TDE: What are the filmmakers who have had a lasting impression on you?
HC: There are many … Fellini for sure – the way he would describe those characters, like in Amarcord, and “E la nave va” – it’s surreal, that scene with the plastic sea.
TDE: The Campana Brothers’ work is essentially very Brazilian, but not obviously so. Can you explain that?
HC: I think the Brazilianess is in our creative DNA. There is an intention. It’s in the blood, in our race: I am Brazilian, but I am also African, native Brazilian, Italian and Portuguese. Being Brazilian is being a hybrid being. Even if we touch the Brazilian cliché, it is about doing it with subtlety, a certain elegance, and irony.
TDE: Irony and humour are constant elements in your work.
HC: Yes, very much so. I think it might be a Latin thing. I identify a lot with the Pedro Almódovar films. I think we share a similar outlook on things.
TDE: Let’s talk about the concept behind the exhibition.
HC: We are creating a forest. There are 125 columns, each 2.60 metres tall, made of ‘palha piassava’ (a fibrous product of Brazilian palm trees), in the 120 metre-long space, which set the mood of the installation and organise the space for the different exhibition themes. The forest is a metaphor, a message, a call for attention to Nature, and a reminder that Brazil’s environmental richness is our Louvre, our Guggenheim, our British Museum! It is our cultural heritage! We want to draw attention to the need to protect and preserve that heritage.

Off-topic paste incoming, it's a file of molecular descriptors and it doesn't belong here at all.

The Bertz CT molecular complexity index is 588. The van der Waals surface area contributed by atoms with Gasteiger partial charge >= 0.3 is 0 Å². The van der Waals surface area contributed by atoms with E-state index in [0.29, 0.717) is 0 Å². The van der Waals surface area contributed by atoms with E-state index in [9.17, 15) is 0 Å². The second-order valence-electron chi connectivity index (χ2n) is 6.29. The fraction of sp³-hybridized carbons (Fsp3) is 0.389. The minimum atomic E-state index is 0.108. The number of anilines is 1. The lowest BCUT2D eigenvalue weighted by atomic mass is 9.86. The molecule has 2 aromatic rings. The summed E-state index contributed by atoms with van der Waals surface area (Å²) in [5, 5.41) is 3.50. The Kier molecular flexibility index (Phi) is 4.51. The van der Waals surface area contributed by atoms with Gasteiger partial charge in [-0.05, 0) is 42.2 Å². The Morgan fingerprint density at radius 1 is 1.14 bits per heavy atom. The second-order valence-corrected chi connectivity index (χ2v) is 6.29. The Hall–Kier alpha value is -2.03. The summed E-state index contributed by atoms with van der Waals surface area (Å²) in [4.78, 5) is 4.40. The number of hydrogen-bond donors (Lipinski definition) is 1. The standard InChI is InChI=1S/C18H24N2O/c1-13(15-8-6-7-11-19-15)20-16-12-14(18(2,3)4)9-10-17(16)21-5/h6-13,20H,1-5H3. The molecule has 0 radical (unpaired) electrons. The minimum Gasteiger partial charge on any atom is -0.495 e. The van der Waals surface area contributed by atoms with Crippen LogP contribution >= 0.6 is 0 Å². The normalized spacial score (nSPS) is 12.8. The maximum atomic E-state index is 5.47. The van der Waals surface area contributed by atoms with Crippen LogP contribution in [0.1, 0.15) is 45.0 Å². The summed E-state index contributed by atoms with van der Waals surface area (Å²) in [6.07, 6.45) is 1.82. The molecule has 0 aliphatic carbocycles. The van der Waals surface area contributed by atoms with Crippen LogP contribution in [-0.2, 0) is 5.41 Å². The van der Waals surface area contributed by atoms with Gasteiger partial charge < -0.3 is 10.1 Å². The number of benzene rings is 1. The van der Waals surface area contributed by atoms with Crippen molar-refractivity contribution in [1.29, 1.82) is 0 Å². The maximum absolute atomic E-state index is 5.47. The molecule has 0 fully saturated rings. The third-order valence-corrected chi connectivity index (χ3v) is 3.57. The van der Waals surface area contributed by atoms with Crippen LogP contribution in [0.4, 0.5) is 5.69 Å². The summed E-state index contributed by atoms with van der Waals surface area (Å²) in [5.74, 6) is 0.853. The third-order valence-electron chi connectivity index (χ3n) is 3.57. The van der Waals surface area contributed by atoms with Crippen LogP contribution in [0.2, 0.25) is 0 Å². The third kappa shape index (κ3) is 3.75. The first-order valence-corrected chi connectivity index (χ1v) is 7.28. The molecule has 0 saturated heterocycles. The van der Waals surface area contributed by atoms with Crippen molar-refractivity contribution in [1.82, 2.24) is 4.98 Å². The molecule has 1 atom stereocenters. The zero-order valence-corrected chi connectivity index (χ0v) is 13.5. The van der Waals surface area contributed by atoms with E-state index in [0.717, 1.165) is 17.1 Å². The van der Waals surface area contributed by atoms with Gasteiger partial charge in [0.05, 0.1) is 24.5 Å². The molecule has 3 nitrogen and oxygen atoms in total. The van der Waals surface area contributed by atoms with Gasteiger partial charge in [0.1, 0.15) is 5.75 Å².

TDE: The exhibition is also curated by an art curator, rather than a design specialist. How did you find that process?
HC: Yes, the exhibition is curated by Italian curator Francesca Alfano Miglietti. It has been a very collaborative process. Francesca gave us a lot of freedom. It feels like it has been an exhibition curated by the three of us, under her coordination, of course. We gave her a list of pieces we thought were important and she organised them in themes based on what emotions she felt the pieces suggested.
TDE: Right at the entrance you will feature a wall screen made of Brazilian breeze blocks. What’s the story of that piece?
HC: That project’s inspiration came after we visited the site of the mining accident in Mariana, Minas Gerais. The ‘Mão’ (‘hand’) bricks feature cutouts in the shape of a hand, as though they are reaching out – both protesting and asking for help. The original idea was to use the resulting mud from the accident, but that mud wasn’t structurally rigid enough. This project was initiated by our Instituto Campana with the Minas Gerais based non-profit Divina Terra, which has a focus on sustainable handmade practice of ceramic and wood craftsmanship.